A unique study strength is the comprehensive attention to CVD prevention in the Kaiser Permanente Southern California health plan. Compared with multicenter, randomized adjuvant trials, mainly conducted more than 2 decades ago, breast cancer survivors in this health plan likely received more attention to blood pressure control and CVD risk factor management. Our results are generalizable to the larger California population given that racial/ethnicity distribution in the Kaiser Permanente Southern California database is similar to that of the community.
Certain limitations must be considered. We did not have data on smoking, physical activity, or over-the-counter drugs, and many records were missing BMI. However, we adjusted for hypertension and diabetes mellitus, which are correlated with BMI, and used propensity score analysis. Furthermore, the fraction of overweight/obese women was balanced across each group, and the HR estimates were the same when we did and did not include BMI in the multivariate models. Nevertheless, residual confounding by BMI is possible. We could not examine the risk by type of chemotherapy because it was not available in the electronic health record. Although anthracyclines may increase CVD risk, their use was limited in the Kaiser Permanente Southern California health plan. Similarly, approximately 10% of the cohort was HER2 positive, and a fraction of these might have been candidates for trastuzumab therapy. Although we adjusted for HER2 status, residual confounding by trastuzumab might persist. However, because adjuvant trastuzumab became available in 2005, relatively few person-years in this cohort were influenced by differential use. Although women who used AIs were approximately twice as likely to receive adjuvant chemotherapy compared with tamoxifen only users, cardiac ischemia and stroke rates were similar to those of tamoxifen only users. Longer observation times may be necessary to identify more CVD outcomes, particularly in the AI exposed group. In addition, we could not capture chemotherapy regimens among women who had a recurrence (approximately 15% over a 20-year follow-up period in this health plan). In addition, although it was necessary to ascertain the cause of death from California’s death records, it is possible that there was some misclassification.31
Aromatase inhibitor use was not associated with an increased risk for cardiac ischemia or stroke in analyses that controlled for CVD risk factors and covariate medications. The association of other CVD outcomes with AIs was unexpected and requires further study. Overall, the findings provide reassurance when considering AI use for adjuvant breast cancer therapy and potentially for ductal carcinoma in situ therapy or breast cancer prevention.
Corresponding Author: Reina Haque, PhD, Department of Research and Evaluation, Kaiser Permanente Southern California, 100 S Los Robles, Second Floor, Pasadena, CA 91101 (email@example.com).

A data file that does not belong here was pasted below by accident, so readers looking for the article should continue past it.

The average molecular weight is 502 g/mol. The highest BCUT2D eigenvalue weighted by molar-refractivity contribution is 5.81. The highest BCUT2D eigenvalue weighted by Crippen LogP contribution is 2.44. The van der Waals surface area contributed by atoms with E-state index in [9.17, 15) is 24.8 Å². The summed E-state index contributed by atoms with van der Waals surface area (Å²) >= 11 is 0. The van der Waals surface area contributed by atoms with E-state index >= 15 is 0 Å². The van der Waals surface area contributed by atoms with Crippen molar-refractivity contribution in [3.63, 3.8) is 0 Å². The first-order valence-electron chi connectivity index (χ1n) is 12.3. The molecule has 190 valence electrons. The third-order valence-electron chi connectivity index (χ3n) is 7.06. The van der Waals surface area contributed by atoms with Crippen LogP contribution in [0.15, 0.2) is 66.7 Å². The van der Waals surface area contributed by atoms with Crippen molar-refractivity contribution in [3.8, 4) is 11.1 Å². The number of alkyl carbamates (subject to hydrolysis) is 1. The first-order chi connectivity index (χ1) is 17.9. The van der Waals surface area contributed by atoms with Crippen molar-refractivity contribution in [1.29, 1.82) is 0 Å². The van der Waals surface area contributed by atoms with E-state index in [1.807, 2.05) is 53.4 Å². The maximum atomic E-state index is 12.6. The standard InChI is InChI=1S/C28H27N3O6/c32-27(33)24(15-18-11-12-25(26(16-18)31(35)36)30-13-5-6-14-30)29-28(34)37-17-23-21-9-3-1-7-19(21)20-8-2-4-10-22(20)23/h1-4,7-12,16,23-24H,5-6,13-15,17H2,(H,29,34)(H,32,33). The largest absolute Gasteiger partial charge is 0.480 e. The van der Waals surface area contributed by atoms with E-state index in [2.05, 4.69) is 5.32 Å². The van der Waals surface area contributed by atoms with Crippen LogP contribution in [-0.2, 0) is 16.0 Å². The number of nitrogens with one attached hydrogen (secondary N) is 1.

Accepted for Publication: February 11, 2016.
Published Online: April 21, 2016. doi:10.1001/jamaoncol.2016.0429.
Author Contributions: Drs Haque and Shi had full access to all the data in the study and take responsibility for the integrity of the data and the accuracy of the data analysis.
Study concept and design: Haque, Shi, Amundsen, Chlebowski.
Acquisition, analysis, or interpretation of data: Haque, Shi, Schottinger, Chung, Avila, Xu, Barac.
Drafting of the manuscript: Haque, Avila, Xu, Barac.
Critical revision of the manuscript for important intellectual content: Haque, Shi, Schottinger, Chung, Amundsen, Barac, Chlebowski.
Statistical analysis: Haque, Shi, Xu.
Obtained funding: Haque, Chlebowski.
Administrative, technical, or material support: Haque, Schottinger, Avila, Amundsen, Chlebowski.
Study supervision: Haque.
Conflict of Interest Disclosures: Kaiser Permanente Southern California received research funding from Novartis and Astra-Zeneca on topics not related to the present study (Drs Haque and Schottinger). Dr Chlebowski has received speaker’s fees and honorarium from Novartis, and personal fees from Genentech, Pfizer, Amgen, Genomic Health, and Novo Nordisk. Dr Barac has received honoraria, consulting/travel fees, or research funding unrelated to the study topic from Genentech/Roche, Cell Therapeutics (CTI BioPharma), Corelab, JenaValve, Biotronik Mitralign, and St Jude. No other disclosures were reported.
Funding/Support: This study was funded by California Breast Cancer Research Program grant 190OB-0201, Cardiovascular Toxicity Following Aromatase Inhibitor Use, with supplemental support from National Institutes of Health/National Cancer Institute grant R01CA136743, Antidepressants & Breast Cancer Pharmacoepidemiology (Dr Haque).
Role of the Funder/Sponsor: The funding organizations had no role in the design and conduct of the study; collection, management, analysis, and interpretation of the data; preparation, review, or approval of the manuscript; and decision to submit the manuscript for publication.
Previous Presentation: Preliminary results of this study were presented at the 2014 San Antonio Breast Cancer Symposium; December 11, 2014; San Antonio, Texas.